Republican Presidential candidate Donald Trump announced Indiana Governor and Tea Party member Mike Pence as his Vice President running mate on July 15.
Trump announced his pick via Twitter instead of at his planned event, which he cancelled after the Bastille Day attack in Nice, France.
Pence has served since 2013 as the 50th Governor of Indiana, and represented the state in the US House of Representatives from 2001-2013 in its 2nd and 6th districts for two and ten years respectively.
At a July 15 event Trump officially presented Pence as his running mate, complimenting him, his political experience, and actions in office.
“I found the leader who will help us deliver a safe society and a prosperous—really prosperous society for all Americans,” Trump stated in his introductory speech. “Indiana Governor Mike Pence was my first choice. I’ve admired the work he’s done, especially in the state of Indiana.”
Pence spoke on his family history, personal background, values, and political goals in his acceptance speech, as well as offering criticisms of Clinton and praise of Trump.
“Paul [Ryan] knows me well,” Pence said in his acceptance speech following Ryan’s introductory section, “and he knows the introduction I prefer is just a little bit shorter: I’m a Christian, a conservative and a Republican, in that order.”
Pence’s positions include pro-life and Planned Parenthood funding reduction, economic conservatism, traditional marriage, climate change denial, reduction of criminal recidivism, pro-traditional energy and anti-net neutrality. Pence voted in favor of the Iraq War, and against the Affordable Care Act and Medicare Part D.
Reactions to Trump’s pick of Pence for VP have been mixed, with general responses tending towards positive on the Right and negative on the Left.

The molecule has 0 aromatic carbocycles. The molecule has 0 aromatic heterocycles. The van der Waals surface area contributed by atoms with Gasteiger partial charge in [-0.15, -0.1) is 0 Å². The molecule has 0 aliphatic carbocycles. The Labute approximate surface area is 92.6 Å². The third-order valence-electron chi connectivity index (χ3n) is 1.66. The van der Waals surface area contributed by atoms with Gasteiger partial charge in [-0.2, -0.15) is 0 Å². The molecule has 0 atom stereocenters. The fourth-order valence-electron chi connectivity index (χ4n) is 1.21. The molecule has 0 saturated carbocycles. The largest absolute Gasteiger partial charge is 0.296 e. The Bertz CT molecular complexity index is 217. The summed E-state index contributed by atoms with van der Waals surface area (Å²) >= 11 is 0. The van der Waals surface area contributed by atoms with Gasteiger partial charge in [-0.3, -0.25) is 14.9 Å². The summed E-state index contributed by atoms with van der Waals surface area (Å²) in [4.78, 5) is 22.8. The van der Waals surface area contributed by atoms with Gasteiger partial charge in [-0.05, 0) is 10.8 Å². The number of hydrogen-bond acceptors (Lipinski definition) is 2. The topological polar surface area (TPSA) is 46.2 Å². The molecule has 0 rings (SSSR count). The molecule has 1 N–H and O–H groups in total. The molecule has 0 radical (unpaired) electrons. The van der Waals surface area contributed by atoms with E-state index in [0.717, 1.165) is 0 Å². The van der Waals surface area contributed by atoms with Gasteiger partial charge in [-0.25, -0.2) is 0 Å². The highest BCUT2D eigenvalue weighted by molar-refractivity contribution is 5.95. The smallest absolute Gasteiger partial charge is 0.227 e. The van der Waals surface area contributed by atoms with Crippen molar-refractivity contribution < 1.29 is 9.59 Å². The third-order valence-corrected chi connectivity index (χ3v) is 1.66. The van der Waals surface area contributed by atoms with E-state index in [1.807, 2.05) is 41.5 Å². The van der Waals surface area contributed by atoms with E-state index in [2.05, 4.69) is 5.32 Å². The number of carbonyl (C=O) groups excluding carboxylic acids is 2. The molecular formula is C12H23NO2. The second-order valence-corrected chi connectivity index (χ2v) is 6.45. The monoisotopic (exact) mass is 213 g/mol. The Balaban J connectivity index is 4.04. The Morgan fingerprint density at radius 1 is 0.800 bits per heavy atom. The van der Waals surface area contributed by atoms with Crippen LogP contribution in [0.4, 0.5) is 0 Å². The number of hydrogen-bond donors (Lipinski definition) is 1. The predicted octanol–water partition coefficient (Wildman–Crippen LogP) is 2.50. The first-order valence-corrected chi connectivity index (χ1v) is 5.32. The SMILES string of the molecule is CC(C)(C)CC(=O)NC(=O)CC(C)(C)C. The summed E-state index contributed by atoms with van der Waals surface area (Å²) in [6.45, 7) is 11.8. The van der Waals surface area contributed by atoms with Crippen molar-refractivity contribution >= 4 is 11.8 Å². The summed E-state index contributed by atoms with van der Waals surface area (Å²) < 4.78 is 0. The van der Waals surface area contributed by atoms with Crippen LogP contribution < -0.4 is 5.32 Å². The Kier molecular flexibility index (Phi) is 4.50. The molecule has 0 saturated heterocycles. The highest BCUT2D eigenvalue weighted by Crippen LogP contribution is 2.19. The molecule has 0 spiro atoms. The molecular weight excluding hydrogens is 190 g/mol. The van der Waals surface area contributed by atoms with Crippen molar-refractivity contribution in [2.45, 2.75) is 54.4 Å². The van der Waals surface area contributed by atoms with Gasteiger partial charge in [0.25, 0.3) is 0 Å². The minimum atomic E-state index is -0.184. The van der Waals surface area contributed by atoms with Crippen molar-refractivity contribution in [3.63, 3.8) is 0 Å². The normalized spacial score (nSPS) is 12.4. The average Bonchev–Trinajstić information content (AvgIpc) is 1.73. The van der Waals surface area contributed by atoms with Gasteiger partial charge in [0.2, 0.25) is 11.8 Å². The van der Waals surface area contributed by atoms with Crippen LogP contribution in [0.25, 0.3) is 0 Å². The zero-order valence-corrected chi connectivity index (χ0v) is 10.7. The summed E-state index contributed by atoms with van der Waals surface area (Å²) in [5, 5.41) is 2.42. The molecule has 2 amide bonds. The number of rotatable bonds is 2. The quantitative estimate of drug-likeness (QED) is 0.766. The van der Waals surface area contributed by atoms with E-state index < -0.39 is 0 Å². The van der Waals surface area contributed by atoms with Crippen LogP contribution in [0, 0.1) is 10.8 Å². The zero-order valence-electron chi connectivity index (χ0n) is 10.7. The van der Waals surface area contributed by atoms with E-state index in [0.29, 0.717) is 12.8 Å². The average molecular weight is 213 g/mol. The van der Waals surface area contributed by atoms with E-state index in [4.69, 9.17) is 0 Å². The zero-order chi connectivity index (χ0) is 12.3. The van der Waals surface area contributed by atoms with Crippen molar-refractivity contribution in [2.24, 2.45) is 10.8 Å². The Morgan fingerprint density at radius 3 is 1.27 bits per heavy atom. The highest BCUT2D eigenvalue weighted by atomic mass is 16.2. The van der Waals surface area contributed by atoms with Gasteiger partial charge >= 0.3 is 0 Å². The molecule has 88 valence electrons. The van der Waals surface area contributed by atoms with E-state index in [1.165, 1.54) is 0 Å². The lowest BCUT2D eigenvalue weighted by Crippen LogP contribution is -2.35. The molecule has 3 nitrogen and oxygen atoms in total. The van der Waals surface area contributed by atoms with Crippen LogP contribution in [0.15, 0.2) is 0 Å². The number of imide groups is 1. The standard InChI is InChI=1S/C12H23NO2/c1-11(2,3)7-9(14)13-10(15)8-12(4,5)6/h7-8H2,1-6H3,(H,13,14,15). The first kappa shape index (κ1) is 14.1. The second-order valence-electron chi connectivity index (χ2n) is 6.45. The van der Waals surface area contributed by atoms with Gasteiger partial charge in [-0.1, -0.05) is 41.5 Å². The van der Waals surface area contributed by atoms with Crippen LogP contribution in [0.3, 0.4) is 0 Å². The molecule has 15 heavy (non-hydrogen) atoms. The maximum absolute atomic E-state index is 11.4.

The reaction from Trump and Pence’s own party has been largely positive, praising the governor’s policies and vision, and generally considered him a good match for Trump’s lack of experience.
“Donald Trump and Mike Pence can lead our nation in a new direction and begin to correct the mistakes and mismanagement they will inherit from the Obama Administration,” said Senate Majority Leader Mitch McConnell in a July 15 press release. “Pence is a principled conservative, man of faith, and talented messenger for Republican ideas. Mike’s leadership in Indiana and Congress make him more than ready for the position of Vice President. His addition to the ticket will bring even more excitement to the voters who are eager to put a Republican in the White House and deny a third term for President Obama’s liberal agenda.”
The Indiana Democrats were less enthused with Trump’s selection, as they noted in statements leading up to and after the announcement. Such press releases were often critical of Pence, his policies, and his bid for the Republican VP selection.
“Mike Pence has spent the past three years focused only on his personal ambition,” said Indiana Democratic Party Chairman John Zody in a July 15 statement. “He has embarrassed Hoosiers, signed divisive and discriminatory legislation into law, and alienated the business community –costing our state money in the process. Unfortunately, that qualifies him as a compatible running mate for Donald Trump, who is out only for himself and running one of the most toxic presidential campaigns in history.”
Pence is expected to accompany Trump on multiple future campaign visits to North Carolina, owing to the state’s electoral battleground nature. Future rally dates and locations have yet to be announced through Trump’s official website.